Wednesday, January 1, 2014

Reviewing the Year Past: 1913--Part 5

The inventory of the improvements and developments of 1913, which appeared in the Hudson Evening Register in the first days of 1914, continues, with illustrations--some historic, some present day--and annotations supplied by Gossips.

 PROSPERITY IS INDICATED

Below we continue the retrospect of Hudson during the year of 1913.--The list has been carefully prepared only most important changes, improvements, etc., being cited. However, there may have been a few accidentally omitted, and in each case we should be pleased to receive information of same. The retrospect started on the afternoon of January 2, and should be saved for future reference:

Charles E. Joslen & Son purchased business of William Lawrence, which was formerly conducted by the late Joseph O'Rourke. [According to the 1912 Hudson directory, O'Rourke & Beauregard had a cafe at 409 Warren Street.]

Courtesy Historic Hudson
The "H" branch of Union mills had motors installed to run it, power being furnished by A. S. company.

Lawrence Martin retired from Hudson police department after twenty years service.

Arthur Van de Carr sold to Arthur Stacy property on Union street. [In 1912, according to the Hudson city directory, Arthur Van de Carr and Arthur Stacy were partners in a carpentry and building business located at 323 Union Street, where Van de Carr also resided.]

Improvements made to interior of Coons' cafe on Gifford Place. [Sterling C. Coons was the proprietor of the Dewey Hotel, located at 704 Gifford Place. When the Gifford family was preeminent in Hudson, what is now called Columbia Street, between Sixth Street and Park Place, was called Gifford Place.]
 
B[erkshire] & A[lbany] made shift of tracks at Public Square, making various other improvements in its yards.

John Lenahan embarked in carpentry business for himself, after being with Lyman Simmons four years.

Sanitary Inspector Armstrong took up quarters on second floor of City Hall building. [In 1913, City Hall was the building we now know as the Hudson Opera House. The second floor is the auditorium, and one wonders where in this space the Sanitary Inspector's office was located.]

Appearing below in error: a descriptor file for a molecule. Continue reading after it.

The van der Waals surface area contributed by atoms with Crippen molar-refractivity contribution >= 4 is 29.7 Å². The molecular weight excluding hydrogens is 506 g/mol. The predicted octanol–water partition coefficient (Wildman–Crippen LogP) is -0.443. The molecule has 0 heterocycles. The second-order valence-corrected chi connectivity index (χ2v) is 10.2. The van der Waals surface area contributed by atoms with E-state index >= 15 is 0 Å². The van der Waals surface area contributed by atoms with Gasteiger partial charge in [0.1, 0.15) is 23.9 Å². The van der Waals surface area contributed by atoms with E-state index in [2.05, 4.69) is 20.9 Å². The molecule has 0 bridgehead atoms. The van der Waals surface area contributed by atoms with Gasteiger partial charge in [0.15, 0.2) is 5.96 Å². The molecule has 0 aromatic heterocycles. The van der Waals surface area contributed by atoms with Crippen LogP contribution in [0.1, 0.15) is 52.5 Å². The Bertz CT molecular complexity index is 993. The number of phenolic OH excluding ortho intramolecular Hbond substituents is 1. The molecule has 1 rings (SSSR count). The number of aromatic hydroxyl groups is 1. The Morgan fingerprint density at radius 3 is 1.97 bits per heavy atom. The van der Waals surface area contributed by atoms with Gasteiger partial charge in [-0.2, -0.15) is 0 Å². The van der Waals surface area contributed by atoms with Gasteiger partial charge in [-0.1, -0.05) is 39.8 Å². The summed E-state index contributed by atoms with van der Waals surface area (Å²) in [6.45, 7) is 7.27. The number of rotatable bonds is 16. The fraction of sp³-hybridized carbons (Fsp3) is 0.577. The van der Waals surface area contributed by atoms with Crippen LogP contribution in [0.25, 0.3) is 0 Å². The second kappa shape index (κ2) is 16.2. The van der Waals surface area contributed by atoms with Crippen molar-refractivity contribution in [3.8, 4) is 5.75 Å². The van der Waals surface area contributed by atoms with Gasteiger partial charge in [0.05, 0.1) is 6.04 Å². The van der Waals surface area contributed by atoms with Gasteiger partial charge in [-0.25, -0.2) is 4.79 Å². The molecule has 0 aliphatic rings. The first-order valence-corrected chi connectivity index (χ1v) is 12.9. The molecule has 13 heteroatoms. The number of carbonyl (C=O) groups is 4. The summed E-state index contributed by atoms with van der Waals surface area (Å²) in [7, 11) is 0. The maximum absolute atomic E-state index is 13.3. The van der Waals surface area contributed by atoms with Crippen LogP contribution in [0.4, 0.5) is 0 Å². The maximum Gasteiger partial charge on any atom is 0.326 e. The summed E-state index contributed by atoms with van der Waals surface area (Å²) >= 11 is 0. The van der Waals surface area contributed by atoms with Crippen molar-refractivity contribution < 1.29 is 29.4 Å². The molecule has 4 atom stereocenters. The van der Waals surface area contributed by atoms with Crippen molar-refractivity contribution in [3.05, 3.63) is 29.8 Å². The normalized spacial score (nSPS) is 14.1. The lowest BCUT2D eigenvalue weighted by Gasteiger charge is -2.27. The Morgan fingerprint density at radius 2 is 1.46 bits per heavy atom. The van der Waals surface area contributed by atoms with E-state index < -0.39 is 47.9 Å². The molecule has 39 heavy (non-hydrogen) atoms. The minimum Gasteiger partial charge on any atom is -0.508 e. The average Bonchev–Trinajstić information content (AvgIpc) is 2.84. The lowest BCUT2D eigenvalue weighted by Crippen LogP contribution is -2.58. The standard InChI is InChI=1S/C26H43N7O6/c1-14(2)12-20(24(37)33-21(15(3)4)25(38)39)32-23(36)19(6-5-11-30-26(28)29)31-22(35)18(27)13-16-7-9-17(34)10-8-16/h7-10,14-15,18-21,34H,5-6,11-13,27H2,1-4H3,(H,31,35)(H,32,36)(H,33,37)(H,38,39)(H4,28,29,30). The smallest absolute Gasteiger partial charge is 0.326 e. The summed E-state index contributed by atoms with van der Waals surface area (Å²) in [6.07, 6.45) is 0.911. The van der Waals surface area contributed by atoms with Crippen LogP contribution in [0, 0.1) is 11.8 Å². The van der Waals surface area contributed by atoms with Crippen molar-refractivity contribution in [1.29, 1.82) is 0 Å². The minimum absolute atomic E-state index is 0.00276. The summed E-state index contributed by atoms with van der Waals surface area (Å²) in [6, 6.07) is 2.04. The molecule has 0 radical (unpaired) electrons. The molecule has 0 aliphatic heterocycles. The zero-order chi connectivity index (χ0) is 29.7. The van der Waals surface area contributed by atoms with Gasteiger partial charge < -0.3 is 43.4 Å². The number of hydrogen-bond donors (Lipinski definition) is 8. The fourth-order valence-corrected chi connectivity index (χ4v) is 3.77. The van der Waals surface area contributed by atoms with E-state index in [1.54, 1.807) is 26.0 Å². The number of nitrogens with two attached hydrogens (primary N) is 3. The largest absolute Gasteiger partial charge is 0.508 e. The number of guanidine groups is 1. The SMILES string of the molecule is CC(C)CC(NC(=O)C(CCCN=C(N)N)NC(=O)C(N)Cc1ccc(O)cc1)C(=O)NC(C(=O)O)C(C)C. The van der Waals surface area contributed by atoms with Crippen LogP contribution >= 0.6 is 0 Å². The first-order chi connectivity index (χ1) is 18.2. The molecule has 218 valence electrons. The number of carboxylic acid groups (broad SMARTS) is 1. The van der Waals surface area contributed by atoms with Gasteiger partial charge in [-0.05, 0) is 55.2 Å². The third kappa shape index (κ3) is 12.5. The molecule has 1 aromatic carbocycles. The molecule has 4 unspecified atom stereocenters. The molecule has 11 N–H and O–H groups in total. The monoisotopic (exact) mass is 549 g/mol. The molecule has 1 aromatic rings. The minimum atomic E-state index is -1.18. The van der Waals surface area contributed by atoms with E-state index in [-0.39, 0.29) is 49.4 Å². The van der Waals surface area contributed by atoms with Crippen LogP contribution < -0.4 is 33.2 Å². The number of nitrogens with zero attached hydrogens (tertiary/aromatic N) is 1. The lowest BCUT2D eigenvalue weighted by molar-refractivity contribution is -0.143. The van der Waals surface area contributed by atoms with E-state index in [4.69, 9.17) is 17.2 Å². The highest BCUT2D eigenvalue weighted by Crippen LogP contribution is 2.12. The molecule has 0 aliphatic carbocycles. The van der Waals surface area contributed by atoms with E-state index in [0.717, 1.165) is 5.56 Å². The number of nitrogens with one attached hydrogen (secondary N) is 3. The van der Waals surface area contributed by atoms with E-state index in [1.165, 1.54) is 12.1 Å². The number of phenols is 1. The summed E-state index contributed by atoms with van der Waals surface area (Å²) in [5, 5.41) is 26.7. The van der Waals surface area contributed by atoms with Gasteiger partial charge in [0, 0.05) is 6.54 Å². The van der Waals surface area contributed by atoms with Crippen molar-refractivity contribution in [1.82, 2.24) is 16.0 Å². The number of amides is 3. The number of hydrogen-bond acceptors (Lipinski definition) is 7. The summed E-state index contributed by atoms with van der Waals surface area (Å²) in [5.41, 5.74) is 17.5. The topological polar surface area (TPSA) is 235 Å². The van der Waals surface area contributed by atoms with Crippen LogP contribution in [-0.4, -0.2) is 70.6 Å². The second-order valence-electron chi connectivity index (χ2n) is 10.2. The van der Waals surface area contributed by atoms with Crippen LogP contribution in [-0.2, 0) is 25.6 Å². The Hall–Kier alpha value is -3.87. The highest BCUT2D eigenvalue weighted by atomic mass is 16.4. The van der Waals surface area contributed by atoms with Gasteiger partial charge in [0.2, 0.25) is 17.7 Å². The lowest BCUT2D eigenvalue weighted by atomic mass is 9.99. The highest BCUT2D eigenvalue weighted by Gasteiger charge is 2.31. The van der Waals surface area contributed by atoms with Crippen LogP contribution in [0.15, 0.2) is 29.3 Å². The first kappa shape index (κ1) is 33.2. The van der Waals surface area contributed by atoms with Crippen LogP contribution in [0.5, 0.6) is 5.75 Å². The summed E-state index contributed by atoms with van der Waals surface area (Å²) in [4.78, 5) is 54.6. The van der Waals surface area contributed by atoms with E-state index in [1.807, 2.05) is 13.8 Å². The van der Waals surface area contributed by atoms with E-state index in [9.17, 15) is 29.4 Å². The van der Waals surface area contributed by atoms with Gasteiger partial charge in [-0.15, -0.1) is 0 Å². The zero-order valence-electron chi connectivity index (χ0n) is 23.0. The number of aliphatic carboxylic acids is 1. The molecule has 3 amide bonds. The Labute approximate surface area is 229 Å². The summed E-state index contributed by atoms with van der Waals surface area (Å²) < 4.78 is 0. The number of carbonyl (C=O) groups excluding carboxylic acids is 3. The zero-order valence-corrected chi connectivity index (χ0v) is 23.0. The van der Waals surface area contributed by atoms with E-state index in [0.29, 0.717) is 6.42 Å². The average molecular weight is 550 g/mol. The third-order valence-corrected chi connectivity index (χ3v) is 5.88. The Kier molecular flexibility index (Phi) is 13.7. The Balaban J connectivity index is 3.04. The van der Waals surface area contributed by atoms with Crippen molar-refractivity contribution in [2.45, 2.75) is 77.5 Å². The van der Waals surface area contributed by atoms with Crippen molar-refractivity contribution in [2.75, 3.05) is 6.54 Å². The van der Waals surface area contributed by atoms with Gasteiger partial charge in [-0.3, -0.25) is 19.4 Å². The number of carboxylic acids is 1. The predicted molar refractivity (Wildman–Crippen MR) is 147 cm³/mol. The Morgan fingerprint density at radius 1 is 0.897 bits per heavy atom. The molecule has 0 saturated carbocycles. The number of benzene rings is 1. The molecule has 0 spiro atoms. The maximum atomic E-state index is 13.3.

Rouse & Co., hardware dealers, discontinued business on Warren street. [Rouse & Co. was located at 319 Warren Street, now the dining room of the Red Dot.]

Courtesy Red Dot
Charles A. Carpenter, laundryman, erected large brick laundry in rear of 456 Diamond street on property formerly occupied by John N. Dyer. [This large brick laundry is no more.]

William Tiel erected residence on Clinton street, below Fifth.

Bresky building, corner Warren street and City Hall place, remodeled, one apartment on first floor being occupied by Gates' confectionery store. [It seems the Bresky building is where Ca' Mea is now located.]

Numerous improvements made to Cedar Park cemetery.

Emil Moskovitz made various improvements to the interior of his store on South Front street. [Emil Moskovitz's shoe store was located at 22 South Front Street.]

Contract between and the Mohawk Division of the Humane society for licensing dogs renewed.

Property adjourning [sic] premises of Arthur Daley, on Robinson street, sold to Fred Christianna by Max Levine. [Arthur Daley lived at 225 Robinson Street.]

Coon & Petry leased store, Columbia and Eighth streets, remodeling it to demonstrate automobiles. Later occupied by George Cook, who again embarked in meat business. [The retail space used for automobiles and then meat is now Stoddard Corner Bookshop.]

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